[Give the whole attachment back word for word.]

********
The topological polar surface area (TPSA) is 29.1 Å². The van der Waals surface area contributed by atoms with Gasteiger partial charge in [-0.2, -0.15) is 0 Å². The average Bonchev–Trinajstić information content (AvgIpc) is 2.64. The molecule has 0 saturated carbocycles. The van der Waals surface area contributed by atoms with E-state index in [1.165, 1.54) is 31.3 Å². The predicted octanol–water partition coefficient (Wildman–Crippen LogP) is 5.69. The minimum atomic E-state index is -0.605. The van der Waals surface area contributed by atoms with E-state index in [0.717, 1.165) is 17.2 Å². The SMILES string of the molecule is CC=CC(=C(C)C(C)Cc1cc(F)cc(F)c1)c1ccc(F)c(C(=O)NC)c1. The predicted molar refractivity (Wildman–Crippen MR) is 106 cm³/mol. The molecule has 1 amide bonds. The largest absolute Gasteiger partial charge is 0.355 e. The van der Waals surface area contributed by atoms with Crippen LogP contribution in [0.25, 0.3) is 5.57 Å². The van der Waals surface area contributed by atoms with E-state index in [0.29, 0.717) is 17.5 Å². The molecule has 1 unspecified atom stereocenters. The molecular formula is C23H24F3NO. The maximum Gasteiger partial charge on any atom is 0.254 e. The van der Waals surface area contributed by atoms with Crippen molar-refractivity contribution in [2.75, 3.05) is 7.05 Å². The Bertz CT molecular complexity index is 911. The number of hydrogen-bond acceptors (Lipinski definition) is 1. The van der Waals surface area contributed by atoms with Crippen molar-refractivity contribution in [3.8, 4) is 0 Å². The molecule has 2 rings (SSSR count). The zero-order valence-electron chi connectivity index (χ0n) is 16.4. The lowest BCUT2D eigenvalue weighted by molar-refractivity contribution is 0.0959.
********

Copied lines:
The topological polar surface area (TPSA) is 29.1 Å². The van der Waals surface area contributed by atoms with Gasteiger partial charge in [-0.2, -0.15) is 0 Å². The average Bonchev–Trinajstić information content (AvgIpc) is 2.64. The molecule has 0 saturated carbocycles. The van der Waals surface area contributed by atoms with E-state index in [1.165, 1.54) is 31.3 Å². The predicted octanol–water partition coefficient (Wildman–Crippen LogP) is 5.69. The minimum atomic E-state index is -0.605. The van der Waals surface area contributed by atoms with E-state index in [0.717, 1.165) is 17.2 Å². The SMILES string of the molecule is CC=CC(=C(C)C(C)Cc1cc(F)cc(F)c1)c1ccc(F)c(C(=O)NC)c1. The predicted molar refractivity (Wildman–Crippen MR) is 106 cm³/mol. The molecule has 1 amide bonds. The largest absolute Gasteiger partial charge is 0.355 e. The van der Waals surface area contributed by atoms with Crippen LogP contribution in [0.25, 0.3) is 5.57 Å². The van der Waals surface area contributed by atoms with E-state index in [0.29, 0.717) is 17.5 Å². The molecule has 1 unspecified atom stereocenters. The molecular formula is C23H24F3NO. The maximum Gasteiger partial charge on any atom is 0.254 e. The van der Waals surface area contributed by atoms with Crippen molar-refractivity contribution in [2.75, 3.05) is 7.05 Å². The Bertz CT molecular complexity index is 911. The number of hydrogen-bond acceptors (Lipinski definition) is 1. The van der Waals surface area contributed by atoms with Crippen molar-refractivity contribution in [3.8, 4) is 0 Å². The molecule has 2 rings (SSSR count). The zero-order valence-electron chi connectivity index (χ0n) is 16.4. The lowest BCUT2D eigenvalue weighted by molar-refractivity contribution is 0.0959.